As indicated by this logic, the success of the democratization process is often linked to the failure of the ancien régime forces to maintain a strong bargaining position. One way for the communist elite to preserve its grip on power is exactly to promote rules (majoritarian electoral system, presidentialism, etc.) that weaken the partisan logic and strengthen the role of personalities. Clientelism, patronage, and rent-seeking are also claimed to be closely related to the former communist parties’ ability to maintain continuity (Kitschelt, 1996).

The negative impact of ancien régime elites on the consolidation of party systems is far from obvious, however. On average, the politicians of the successor parties were more loyal, professional and efficient than their opponents, who, in the first years at least, were amateurs, lacking organizational skills, party loyalty, and commitment to politics (Kopecký, 2003: 142-3). Many scholars work with a definition of a ‘political party’ that excludes the leading organizations of one-party states, since they are more like state organs than like voluntary organizations. The success of the communist organizations in the democratic era indicates, however, that there was more ‘partyness’ in these institutions than typically perceived.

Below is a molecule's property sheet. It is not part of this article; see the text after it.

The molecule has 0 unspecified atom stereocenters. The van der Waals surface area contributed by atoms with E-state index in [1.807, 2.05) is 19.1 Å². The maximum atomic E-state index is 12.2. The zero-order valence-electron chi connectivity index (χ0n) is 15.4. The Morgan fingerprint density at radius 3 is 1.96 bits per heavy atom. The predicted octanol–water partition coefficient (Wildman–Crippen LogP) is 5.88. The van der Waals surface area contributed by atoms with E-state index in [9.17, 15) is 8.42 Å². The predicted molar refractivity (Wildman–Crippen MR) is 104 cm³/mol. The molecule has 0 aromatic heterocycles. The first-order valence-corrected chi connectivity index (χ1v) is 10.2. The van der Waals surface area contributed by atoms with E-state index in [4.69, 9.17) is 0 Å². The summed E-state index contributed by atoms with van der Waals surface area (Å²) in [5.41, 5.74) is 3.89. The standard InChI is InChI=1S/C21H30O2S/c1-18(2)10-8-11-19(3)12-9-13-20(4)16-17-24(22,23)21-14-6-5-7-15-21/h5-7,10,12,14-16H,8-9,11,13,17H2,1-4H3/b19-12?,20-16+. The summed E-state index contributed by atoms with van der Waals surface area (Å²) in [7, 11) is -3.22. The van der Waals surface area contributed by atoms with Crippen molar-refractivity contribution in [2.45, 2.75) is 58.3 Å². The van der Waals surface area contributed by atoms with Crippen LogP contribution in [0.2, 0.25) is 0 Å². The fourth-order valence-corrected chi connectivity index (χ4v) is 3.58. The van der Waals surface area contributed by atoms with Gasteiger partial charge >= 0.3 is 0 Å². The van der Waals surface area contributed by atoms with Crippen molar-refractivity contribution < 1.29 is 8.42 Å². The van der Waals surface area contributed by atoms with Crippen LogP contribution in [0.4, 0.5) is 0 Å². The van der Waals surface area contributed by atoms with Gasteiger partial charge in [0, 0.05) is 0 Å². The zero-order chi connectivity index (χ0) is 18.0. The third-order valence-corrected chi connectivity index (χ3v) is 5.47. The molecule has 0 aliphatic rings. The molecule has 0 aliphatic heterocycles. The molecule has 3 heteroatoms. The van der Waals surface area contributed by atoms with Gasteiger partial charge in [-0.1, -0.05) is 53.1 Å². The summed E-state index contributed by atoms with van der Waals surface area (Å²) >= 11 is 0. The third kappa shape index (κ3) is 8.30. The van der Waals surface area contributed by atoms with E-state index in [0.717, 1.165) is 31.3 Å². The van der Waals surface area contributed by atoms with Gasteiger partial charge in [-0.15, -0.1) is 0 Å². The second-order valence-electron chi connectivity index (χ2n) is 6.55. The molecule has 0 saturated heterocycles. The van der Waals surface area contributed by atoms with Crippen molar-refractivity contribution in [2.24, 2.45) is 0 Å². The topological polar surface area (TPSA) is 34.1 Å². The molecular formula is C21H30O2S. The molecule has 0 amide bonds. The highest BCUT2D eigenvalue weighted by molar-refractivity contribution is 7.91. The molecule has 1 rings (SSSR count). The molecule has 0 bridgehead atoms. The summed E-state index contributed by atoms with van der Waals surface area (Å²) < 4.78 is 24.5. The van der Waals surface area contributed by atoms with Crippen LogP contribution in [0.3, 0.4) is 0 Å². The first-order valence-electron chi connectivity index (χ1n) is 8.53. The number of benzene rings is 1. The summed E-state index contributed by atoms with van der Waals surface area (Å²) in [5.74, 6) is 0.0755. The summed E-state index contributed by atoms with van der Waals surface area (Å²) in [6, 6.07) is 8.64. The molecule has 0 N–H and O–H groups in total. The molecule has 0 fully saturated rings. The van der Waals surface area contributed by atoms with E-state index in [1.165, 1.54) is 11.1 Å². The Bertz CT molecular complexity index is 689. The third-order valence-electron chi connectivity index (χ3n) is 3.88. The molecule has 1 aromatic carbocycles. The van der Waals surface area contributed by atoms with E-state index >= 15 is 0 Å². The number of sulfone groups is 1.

Dimensions of Party Systems